As previously described (2), IntAct has invested heavily in the development of a sophisticated web-based editorial tool, enabling the systematic capture of the complexities of a molecular interaction experiment to either IMEx (6) or MIMIx-level (17) as determined by the curator. Part of the motivation for providing the entire IntAct code base as open source was to reduce redundant development of interaction database platforms. It was originally envisaged that individual groups would emulate the original MINT model and locally install versions of IntAct to curate and maintain their own interaction data. However, as described earlier, this still leaves such groups with a heavy data maintenance overhead to keep records synchronized with sequence database and CV updates. Over the last few years, several groups have therefore preferred to curate directly into IntAct and make use of the existing IntAct data maintenance pipeline. This is not ‘community annotation’ per se, as these all represent highly trained M.Sc. and Ph.D. level curators, with IntAct staff providing the appropriate level of training and also quality control of all records produced to ensure curation standards and data quality remain consistent across the entire dataset. When requested, IntAct makes interaction records available in specific download formats for each contributing group, and indeed for other databases wishing to display interaction data. For example, a number of UniProtKB/Swiss-Prot curators at both the Swiss Institute of Bioinformatics and EBI have for several years annotated molecular interactions directly into IntAct. IntAct then scores and filters all interaction evidences in the database and exports a high confidence subset, with a high degree of probability that the molecule pairs described physically interact with each other, back to UniProtKB (1), neXtProt (18) and the Gene Ontology annotation project (19) in a distinct format for each. Other databases such as I2D (Interologous Interaction Database) (20), which curates interaction protein interaction data relevant to the development of cancer and InnateDB (21), capturing both protein and gene interactions relevant to the process of innate immunity, choose to select appropriate records directly from the ftp site for subsequent import into their own resources. Both databases use the IntAct editor to perform IMEx-level curation (6). The contract curation company, Molecular Connections (www.molecularconnections.com/), perform pro bono public domain data curation via the IntAct database. AgBase, a curated resource of animal and plant gene products, captures data subsequently imported into their host–pathogen database (http://www.agbase.msstate.edu/hpi/main.html). The Cardiovascular Gene Ontology Annotation Initiative at University College London is building an interactome of cardiovascular associated proteins (http://www.ucl.ac.uk/cardiovasculargeneontology/).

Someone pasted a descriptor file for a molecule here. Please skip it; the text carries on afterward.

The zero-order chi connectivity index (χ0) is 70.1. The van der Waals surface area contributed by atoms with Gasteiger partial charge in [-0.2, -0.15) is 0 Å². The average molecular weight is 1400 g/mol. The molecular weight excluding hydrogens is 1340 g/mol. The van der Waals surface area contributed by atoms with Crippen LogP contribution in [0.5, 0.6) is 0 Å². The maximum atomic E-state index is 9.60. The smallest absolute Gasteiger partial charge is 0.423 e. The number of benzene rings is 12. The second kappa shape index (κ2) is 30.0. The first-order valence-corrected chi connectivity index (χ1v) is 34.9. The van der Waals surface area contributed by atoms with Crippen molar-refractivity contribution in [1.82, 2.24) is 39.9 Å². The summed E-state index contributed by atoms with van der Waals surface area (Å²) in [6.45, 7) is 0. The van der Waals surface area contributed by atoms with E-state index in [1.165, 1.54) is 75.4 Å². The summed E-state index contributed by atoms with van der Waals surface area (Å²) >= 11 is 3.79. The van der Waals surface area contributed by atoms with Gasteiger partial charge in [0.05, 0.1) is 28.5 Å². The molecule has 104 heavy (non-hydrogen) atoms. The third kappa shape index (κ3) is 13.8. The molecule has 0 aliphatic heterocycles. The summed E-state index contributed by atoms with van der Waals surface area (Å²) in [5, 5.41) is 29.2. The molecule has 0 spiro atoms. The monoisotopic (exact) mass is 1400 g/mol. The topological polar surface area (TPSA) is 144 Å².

Several of the groups contributing data to IntAct are interested in molecule types other than proteins. MatrixDB (13) database focuses on interactions established by both extracellular proteins and polysaccharides, and uses the IntAct curation tool to input interaction data which is subsequently downloaded and transferred into their own database environment. Similarly, a very new collaboration with the Norwegian University of Science and Technology, Trondheim is further extending the initial efforts of the IntAct curators into capturing transcription factor interactions with the genes to which they bind. To meet both these additional use cases, the IntAct editorial tool has been extended to facilitate access to both small molecule data from ChEBI (22) and information on the gene derived from Ensembl (23). In each case, web services enable key information to be downloaded from an appropriate reference database and stored internally within IntAct, enabling curators to annotate interaction data relevant to those entities. In the near future, the increasing amount of RNA-based interaction data will also present new challenges to the molecular interaction curation community and the development of reference resources such as RNAcentral (24) will be critical to the capture of these important interactomes.